The Argo gang winning the Hollywood Ensemble Award (Ben Affleck, John Goodman, Alan Arkin, and Bryan Cranston) scored big gravitas points in accepting it from the real-life people in the movie. That included Tony Mendez, the CIA operative who hatched the operation to make a fake film in order to rescue six standed Americans during the 1979 Iranian hostage crisis. “When lives were hanging in the balance, Hollywood stepped up,” he said. This real-life connection will play well all during awards season for Argo, and the strong boxoffice and word-of-mouth isn’t going to hurt. Both Warner Bros topper Jeff Robinov and distribution head Dan Fellman were clearly in a good mood when I talked to them before the show. “This had the smallest second-weekend drop of any non-holiday movie”, said Fellman. “I think our chances are looking very good.”

I was sitting at a table with Sony Classics co-president Tom Bernard and Marion Cotillard, who got the Actress award for her upcoming Rust And Bone in which she plays a double amputee. She told me it was not her first time at the Hollywood Film Awards and repeated it in her acceptance speech after she received the award from her Dark Knight Rises co-star Joseph Gordon-Levitt. “Five years ago I stood on this same stage and had no real sense of what it would  bring. I got lucky, ” she said of the award she received that season for La Vie En Rose. It eventually led all the way to the Oscars.

Actor award winner Bradley Cooper (presented by Tom Ford), winning for Silver Linings Playbook (which also took the Director award for David O. Russell, giving that film the biggest haul of the night) remembered doing a small role with Affleck in Changing Lanes and noted how he was just “the nicest guy to me”. He also praised co-star De Niro. Harvey Weinstein, sitting at their table, certainly was having a good night with awards going to each one of his fall pictures including Silver Linings, Quartet, Tarantino’s Django Unchained and The Master, which was represented by Amy Adams’ Supporting Actress win. This is Harvey’s time to shine. Clearly he is in his element.

It was in fact surprising to see so many studio heads attending and staying through most of the evening. Universal was especially well-represented with chairman Adam Fogelson and co-chairman Donna Langley and president Ron Meyer out in force supporting Apatow, and Les Miserables and Anna Karenina Producers Award winners Tim Bevan and Eric Fellner. At the reception, Meyer could not contain his enthusiasm for Les Miz, telling me it totally delivers in every way you would hope a film version of a Broadway musical can. He is clearly excited about this one. I asked if he regretted moving the film from December 14 to Christmas Day in light of the Academy’s announcement that voting dates for nominations are now December 17-January 3. “It’s just the right kind of movie to open at Christmas. I think everyone will find a way to see it,” he said. Indeed, Universal will be screening it extensively beginning Thanksgiving weekend. Meyer said the film is almost completely done.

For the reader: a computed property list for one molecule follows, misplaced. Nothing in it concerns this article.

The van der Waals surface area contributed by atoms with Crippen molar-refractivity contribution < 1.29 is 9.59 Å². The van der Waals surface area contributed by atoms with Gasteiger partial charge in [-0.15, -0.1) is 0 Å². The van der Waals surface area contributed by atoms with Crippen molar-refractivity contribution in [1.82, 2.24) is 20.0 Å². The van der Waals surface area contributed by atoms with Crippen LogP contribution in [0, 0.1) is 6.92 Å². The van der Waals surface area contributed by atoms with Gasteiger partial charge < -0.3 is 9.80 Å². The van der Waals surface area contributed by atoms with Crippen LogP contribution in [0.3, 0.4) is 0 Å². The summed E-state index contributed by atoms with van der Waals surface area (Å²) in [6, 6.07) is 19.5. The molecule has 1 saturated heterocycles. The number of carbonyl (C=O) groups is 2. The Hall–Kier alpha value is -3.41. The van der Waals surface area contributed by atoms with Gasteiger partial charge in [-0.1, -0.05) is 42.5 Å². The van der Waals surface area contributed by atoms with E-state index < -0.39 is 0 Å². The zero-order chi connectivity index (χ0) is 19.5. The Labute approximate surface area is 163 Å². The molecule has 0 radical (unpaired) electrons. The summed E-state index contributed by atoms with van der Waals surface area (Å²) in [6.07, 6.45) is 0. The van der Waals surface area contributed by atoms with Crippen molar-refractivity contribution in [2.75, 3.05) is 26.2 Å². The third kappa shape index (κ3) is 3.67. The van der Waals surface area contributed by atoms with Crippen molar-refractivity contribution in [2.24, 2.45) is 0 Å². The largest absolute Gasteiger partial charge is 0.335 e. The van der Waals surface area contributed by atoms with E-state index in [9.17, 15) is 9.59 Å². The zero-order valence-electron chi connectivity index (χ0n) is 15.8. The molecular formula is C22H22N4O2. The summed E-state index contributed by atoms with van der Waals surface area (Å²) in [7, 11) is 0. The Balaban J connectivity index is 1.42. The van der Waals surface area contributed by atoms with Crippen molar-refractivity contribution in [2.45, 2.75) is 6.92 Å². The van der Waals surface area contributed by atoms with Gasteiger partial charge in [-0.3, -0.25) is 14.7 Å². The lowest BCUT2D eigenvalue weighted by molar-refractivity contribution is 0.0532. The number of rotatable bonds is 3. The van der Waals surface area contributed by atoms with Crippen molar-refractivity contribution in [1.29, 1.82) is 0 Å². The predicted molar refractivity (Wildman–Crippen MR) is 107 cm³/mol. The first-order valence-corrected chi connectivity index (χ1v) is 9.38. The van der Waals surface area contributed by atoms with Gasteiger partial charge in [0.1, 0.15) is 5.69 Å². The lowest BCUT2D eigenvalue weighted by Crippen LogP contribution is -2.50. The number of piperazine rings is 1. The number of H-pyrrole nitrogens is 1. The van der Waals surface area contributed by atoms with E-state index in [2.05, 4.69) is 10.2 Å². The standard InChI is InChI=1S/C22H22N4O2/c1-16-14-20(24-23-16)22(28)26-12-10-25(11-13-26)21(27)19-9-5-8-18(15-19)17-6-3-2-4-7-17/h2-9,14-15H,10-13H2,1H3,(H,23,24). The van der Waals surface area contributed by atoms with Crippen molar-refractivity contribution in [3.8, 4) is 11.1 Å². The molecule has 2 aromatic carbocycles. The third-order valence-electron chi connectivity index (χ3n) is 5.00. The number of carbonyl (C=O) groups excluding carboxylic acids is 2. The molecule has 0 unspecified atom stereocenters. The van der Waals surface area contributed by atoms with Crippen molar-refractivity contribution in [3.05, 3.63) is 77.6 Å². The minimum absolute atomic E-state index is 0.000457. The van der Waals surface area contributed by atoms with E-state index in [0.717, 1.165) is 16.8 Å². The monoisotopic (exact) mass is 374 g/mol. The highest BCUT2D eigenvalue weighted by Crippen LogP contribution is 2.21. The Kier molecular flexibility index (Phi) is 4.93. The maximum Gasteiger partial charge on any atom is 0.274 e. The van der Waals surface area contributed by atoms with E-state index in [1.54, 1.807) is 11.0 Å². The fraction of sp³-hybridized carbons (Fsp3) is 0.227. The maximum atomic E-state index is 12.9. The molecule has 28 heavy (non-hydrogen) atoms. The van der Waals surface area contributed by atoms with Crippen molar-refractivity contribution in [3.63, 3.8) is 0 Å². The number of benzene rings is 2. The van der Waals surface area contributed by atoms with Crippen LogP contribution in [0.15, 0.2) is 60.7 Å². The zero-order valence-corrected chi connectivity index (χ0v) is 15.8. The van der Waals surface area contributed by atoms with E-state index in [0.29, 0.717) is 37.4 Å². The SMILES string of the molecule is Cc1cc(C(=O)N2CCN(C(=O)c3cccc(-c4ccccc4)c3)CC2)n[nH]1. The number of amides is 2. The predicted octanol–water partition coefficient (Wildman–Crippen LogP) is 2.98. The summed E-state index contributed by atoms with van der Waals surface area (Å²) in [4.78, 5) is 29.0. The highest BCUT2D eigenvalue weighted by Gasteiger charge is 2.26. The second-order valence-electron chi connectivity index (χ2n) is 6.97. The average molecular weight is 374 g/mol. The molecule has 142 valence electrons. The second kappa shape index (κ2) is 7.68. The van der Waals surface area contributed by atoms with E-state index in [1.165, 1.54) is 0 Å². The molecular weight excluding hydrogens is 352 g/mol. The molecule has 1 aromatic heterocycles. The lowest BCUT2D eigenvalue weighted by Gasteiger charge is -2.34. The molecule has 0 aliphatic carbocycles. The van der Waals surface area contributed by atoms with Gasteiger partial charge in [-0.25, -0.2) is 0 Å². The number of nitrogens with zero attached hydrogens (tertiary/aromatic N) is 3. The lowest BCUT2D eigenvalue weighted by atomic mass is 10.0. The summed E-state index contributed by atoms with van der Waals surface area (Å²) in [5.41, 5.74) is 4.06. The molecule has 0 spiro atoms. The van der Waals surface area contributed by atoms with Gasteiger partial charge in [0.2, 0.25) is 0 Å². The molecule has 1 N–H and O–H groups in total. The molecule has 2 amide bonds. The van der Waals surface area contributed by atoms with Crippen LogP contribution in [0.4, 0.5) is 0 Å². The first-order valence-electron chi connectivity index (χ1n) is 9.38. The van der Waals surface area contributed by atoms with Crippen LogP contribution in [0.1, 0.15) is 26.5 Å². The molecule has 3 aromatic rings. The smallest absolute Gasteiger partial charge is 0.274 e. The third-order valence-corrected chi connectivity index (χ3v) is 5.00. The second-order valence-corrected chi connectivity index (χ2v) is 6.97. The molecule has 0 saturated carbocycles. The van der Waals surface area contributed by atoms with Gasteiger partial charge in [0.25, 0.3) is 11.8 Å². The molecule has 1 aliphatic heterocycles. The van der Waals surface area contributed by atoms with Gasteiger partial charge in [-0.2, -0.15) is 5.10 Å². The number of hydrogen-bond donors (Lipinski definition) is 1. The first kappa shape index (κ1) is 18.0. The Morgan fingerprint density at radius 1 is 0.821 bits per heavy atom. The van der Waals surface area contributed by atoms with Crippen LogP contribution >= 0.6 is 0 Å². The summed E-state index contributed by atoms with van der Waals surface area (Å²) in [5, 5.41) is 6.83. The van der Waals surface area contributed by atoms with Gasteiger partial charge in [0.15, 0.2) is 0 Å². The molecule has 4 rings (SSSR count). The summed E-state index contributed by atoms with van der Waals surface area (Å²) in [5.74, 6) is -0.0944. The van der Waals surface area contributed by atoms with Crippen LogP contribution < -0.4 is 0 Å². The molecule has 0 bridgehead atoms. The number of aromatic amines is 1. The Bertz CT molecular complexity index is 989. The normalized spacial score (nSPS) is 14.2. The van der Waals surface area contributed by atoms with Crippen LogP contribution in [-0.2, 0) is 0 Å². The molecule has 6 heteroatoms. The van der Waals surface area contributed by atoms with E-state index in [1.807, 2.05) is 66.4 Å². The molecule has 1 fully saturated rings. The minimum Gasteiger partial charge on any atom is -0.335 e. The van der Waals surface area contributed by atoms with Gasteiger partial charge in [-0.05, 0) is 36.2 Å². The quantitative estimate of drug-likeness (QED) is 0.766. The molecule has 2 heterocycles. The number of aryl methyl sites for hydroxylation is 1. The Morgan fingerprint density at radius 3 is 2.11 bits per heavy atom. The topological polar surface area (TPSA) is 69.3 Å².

After that, Rogen came out to present the Comedy award to Apatow (his This Is 40 opens in December) and had the place rolling. “I would fuck both of those guys,” he said, referring to Cooper and Ford. “This is the first stop in the awards season for Comedy and the last stop. The funniest film ever could come out and we would still lose to Les Miserables.” Apatow managed to follow that speech with one equally as funny as he read off all the notes he had been taking during the show and offered an off-the-cuff recap on the spot — including a line about Beasts Of The Southern Wild’s 8-year-old star Quvenzhane Wallis’ acceptance  for her New Hollywood Award, in which she thanked God (and Fox of course). “Please tell the kid from Beasts Of The Southern Wild not to mention God. This is Hollywood.”

It was left to Career Achievement Award winner Richard Gere and his presenter Ed Norton to really class up the place, especially with Gere’s touching tribute to Ed Limato, his late agent of 40 years. “There was not a decision I made without talking to him,” said Gere, who is getting Oscar buzz (he’s never been nominated) for Arbitrage.